Monday, March 22, 2010

All For The Want of a Horseshoe Nail: The Scapegoating Begins

Source: Bishops Share The Blame | Blogs |

[Disclosure: This article is an expansion of a response I wrote on another blog]

Let the Blames Begin…

For better or worse, health care has passed.  I believe it is for the worse of course.  Not because I oppose a reform of the system we have, but because it is a "reform" which makes legal things which must be condemned and opposed as evil.  What I find tragic however is to see that instead of a unified front to challenge the evils, we are now seeing infighting among the Christians, pointing fingers.  Among Catholics, this is shown as pointing fingers at "The Bishops."

The problem I have with the Register's assessment, in saying…

Again, while the Bishops have acquitted themselves well through this process recently, they cannot ignore the past.

The hard truth is that for years the Bishops have allied themselves with the pro-abort party in matters related to health-care, and now they claim 11th hour betrayal.

When you hang out with thieves, you shouldn’t be surprised when you get robbed.

Moreover, the Bishops silence for years in the face of pro-abortion Catholic politicians has given aid and comfort to those who seek the death of children.  The Bishop’s unwillingness, with some obvious exceptions, to effectively address or discipline pro-abort Catholic politicians allowed for the Democrats to portray the Church as divided on the issue.  They have also allowed a culture of dissent to flourish for decades that culminated in the shameful last minute endorsement by a group of radical nuns that seriously hurt the cause of life.

The bishops’ decades long collective silence on these issues allowed for this culture to develop and has resulted in the USCCB being understandably criticized as an extension of the Democrat party (the Democrat party at prayer they say).  This is the horrible result of that ungodly alliance.

…is that while many bishops may not have saw the danger at the time, they certainly stood strong during this Health Care debate.  I was never in any doubt that the USCCB opposed the Senate Bill from the time it was originally created, so I disagree with the "11th hour" claim.

Reflections on the American Bishops

Yes, American bishops had been weak for decades.  For that matter, German Bishops prior to 1517 were also weak in enforcing discipline in the Church, leading to the abuses that Luther opposed.  Does that mean the bishops after this time were to blame as they sought to repair the damage done?  Whatever happened in the past is past.  As Catholics, we believe that people can repent and begin working for the truth.  Many of those bishops responsible for the silence of the 80s and 90s are retired or deceased.  Many of those who remain seem to have been strongly encouraged when Pope Benedict XVI visited America and began speaking out.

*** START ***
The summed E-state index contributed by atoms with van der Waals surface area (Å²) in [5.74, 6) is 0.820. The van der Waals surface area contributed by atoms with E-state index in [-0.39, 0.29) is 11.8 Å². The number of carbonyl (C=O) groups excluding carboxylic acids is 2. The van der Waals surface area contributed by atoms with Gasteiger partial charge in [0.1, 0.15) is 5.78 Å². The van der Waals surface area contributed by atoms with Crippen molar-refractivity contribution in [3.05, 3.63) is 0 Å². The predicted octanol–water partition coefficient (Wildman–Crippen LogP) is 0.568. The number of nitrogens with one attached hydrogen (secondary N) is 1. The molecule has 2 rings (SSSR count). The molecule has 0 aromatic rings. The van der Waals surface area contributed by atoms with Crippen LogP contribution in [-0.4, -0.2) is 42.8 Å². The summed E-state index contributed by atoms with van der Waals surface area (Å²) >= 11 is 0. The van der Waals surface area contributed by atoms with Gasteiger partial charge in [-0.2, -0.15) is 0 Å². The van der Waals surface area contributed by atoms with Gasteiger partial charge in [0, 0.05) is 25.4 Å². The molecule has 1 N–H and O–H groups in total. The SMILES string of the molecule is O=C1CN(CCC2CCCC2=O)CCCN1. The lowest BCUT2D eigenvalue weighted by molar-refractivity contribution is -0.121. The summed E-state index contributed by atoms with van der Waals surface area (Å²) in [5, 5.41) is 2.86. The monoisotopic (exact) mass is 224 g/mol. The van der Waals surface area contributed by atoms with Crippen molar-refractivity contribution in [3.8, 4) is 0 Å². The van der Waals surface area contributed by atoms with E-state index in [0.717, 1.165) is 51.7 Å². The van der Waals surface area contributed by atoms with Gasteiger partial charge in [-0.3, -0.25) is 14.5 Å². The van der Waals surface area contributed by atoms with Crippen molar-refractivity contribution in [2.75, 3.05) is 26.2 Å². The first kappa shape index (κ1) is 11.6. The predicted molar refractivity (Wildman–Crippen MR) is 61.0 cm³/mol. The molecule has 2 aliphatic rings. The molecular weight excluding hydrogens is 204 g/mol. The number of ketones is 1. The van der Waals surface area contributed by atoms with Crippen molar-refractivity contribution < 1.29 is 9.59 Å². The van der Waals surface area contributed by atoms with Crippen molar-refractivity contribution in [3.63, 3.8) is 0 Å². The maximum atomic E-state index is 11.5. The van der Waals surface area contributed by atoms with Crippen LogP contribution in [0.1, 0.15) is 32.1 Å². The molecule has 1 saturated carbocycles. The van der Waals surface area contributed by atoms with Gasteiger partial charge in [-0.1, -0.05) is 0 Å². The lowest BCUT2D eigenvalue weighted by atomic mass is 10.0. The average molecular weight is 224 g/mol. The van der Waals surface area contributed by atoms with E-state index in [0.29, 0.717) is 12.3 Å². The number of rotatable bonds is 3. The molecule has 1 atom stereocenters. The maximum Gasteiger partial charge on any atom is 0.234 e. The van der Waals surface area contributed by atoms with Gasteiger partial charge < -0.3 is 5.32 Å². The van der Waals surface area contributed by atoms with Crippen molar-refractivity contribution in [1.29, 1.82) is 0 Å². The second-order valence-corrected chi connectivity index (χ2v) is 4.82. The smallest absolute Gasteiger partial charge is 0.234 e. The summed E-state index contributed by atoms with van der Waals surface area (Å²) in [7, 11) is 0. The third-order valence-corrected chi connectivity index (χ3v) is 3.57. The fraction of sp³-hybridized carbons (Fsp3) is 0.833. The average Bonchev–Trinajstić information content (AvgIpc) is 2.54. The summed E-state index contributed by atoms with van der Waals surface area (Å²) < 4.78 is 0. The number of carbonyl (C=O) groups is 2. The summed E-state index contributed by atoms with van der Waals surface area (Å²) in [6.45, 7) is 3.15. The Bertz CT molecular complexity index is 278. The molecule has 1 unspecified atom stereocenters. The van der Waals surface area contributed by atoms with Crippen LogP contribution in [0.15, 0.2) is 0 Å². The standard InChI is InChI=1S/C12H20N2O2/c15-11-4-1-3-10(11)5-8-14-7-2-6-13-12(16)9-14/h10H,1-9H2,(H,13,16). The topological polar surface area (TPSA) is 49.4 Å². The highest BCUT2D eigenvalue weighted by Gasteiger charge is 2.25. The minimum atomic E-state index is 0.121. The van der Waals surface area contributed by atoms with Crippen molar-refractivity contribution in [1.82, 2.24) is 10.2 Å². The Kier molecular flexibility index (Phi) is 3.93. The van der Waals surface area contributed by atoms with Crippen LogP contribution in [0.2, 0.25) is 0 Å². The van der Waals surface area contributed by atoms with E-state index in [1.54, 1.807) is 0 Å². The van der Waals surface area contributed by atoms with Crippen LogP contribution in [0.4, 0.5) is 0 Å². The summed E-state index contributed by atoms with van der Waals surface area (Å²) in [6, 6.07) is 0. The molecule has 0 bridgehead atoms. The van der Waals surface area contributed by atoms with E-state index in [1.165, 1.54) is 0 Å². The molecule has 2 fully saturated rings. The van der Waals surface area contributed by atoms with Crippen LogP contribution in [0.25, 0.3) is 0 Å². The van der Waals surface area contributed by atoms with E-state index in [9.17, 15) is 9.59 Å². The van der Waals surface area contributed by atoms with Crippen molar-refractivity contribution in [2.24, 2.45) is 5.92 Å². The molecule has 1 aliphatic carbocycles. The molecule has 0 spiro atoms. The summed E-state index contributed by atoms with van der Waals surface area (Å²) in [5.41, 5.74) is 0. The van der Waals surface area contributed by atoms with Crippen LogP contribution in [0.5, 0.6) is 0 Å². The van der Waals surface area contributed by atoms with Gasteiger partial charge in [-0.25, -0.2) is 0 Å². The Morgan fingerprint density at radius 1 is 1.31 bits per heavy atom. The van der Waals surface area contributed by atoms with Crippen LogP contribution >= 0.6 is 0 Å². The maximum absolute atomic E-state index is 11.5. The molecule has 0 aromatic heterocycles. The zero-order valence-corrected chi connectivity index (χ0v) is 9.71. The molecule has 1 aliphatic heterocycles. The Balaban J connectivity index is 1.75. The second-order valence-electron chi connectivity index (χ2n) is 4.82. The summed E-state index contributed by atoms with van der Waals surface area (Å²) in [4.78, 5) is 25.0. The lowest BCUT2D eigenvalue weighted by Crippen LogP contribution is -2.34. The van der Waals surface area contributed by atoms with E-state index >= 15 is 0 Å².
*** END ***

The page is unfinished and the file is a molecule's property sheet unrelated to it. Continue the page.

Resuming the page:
Remote Cause vs. Immediate Cause

This is the confusing a remote cause with an immediate cause, like the old poem:

For want of a nail the shoe was lost.
For want of a shoe the horse was lost.
For want of a horse the rider was lost.
For want of a rider the battle was lost.
For want of a battle the kingdom was lost.
And all for the want of a horseshoe nail

Often (mis)interpreted as saying small things lead to big losses.  However, one has to assess how far back one can reasonably assign blame.  Is it reasonable to say because one nail was missing, the kingdom was lost?  Or is it more reasonable to assign blame to a failure to prepare for contingencies?

Did certain bishops back in the 1980s and 1990s often behave ineffectually?  Yes.  Did they sometimes identify Democratic policies with Catholic teaching?  Yes, tragically.  Did some bishops think Obama would be a good president?  Yes, it sadly seems to be so.

Is it correct to say that because bishops in the past failed to act as they ought, that this is the cause of the situation we face today?  I think not.  I am inclined to think the direct cause of this is too many placed all their trust in Stupak and failing to consider other contingencies.  The bishops who spoke out did not rely on Stupak.  They kept speaking out to the members of Congress, seeking to convince as many as they could of their moral duties.

Who Failed to do Their Job Now (As Opposed to the Past)?

Some failed in their duty and some did not.  This is why I must disagree with the Register article when it says: